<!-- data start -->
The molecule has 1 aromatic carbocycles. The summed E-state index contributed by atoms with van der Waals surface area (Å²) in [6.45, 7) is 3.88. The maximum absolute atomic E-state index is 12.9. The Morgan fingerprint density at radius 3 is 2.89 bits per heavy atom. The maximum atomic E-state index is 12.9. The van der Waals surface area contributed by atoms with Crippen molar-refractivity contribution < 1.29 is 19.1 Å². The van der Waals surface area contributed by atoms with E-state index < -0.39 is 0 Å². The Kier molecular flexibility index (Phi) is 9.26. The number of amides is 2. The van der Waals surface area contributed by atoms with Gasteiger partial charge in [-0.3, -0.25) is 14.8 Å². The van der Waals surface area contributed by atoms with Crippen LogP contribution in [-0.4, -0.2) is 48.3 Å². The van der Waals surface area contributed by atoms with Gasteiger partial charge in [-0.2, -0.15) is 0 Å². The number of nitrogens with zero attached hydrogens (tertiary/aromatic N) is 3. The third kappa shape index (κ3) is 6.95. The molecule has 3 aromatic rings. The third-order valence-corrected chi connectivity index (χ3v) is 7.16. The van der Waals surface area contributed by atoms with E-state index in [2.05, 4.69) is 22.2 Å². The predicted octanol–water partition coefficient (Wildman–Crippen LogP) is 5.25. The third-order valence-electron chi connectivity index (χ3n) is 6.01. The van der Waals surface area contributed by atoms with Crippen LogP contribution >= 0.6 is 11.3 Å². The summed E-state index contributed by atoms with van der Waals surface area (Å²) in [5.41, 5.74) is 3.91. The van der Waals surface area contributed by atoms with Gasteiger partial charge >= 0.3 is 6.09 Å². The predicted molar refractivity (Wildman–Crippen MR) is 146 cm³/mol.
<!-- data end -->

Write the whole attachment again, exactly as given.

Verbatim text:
The molecule has 1 aromatic carbocycles. The summed E-state index contributed by atoms with van der Waals surface area (Å²) in [6.45, 7) is 3.88. The maximum absolute atomic E-state index is 12.9. The Morgan fingerprint density at radius 3 is 2.89 bits per heavy atom. The maximum atomic E-state index is 12.9. The van der Waals surface area contributed by atoms with Crippen molar-refractivity contribution < 1.29 is 19.1 Å². The van der Waals surface area contributed by atoms with E-state index < -0.39 is 0 Å². The Kier molecular flexibility index (Phi) is 9.26. The number of amides is 2. The van der Waals surface area contributed by atoms with Gasteiger partial charge in [-0.3, -0.25) is 14.8 Å². The van der Waals surface area contributed by atoms with Crippen LogP contribution in [-0.4, -0.2) is 48.3 Å². The van der Waals surface area contributed by atoms with Gasteiger partial charge in [-0.2, -0.15) is 0 Å². The number of nitrogens with zero attached hydrogens (tertiary/aromatic N) is 3. The third kappa shape index (κ3) is 6.95. The molecule has 3 aromatic rings. The third-order valence-corrected chi connectivity index (χ3v) is 7.16. The van der Waals surface area contributed by atoms with E-state index in [2.05, 4.69) is 22.2 Å². The predicted octanol–water partition coefficient (Wildman–Crippen LogP) is 5.25. The third-order valence-electron chi connectivity index (χ3n) is 6.01. The van der Waals surface area contributed by atoms with Crippen LogP contribution >= 0.6 is 11.3 Å². The summed E-state index contributed by atoms with van der Waals surface area (Å²) in [5.41, 5.74) is 3.91. The van der Waals surface area contributed by atoms with Gasteiger partial charge >= 0.3 is 6.09 Å². The predicted molar refractivity (Wildman–Crippen MR) is 146 cm³/mol.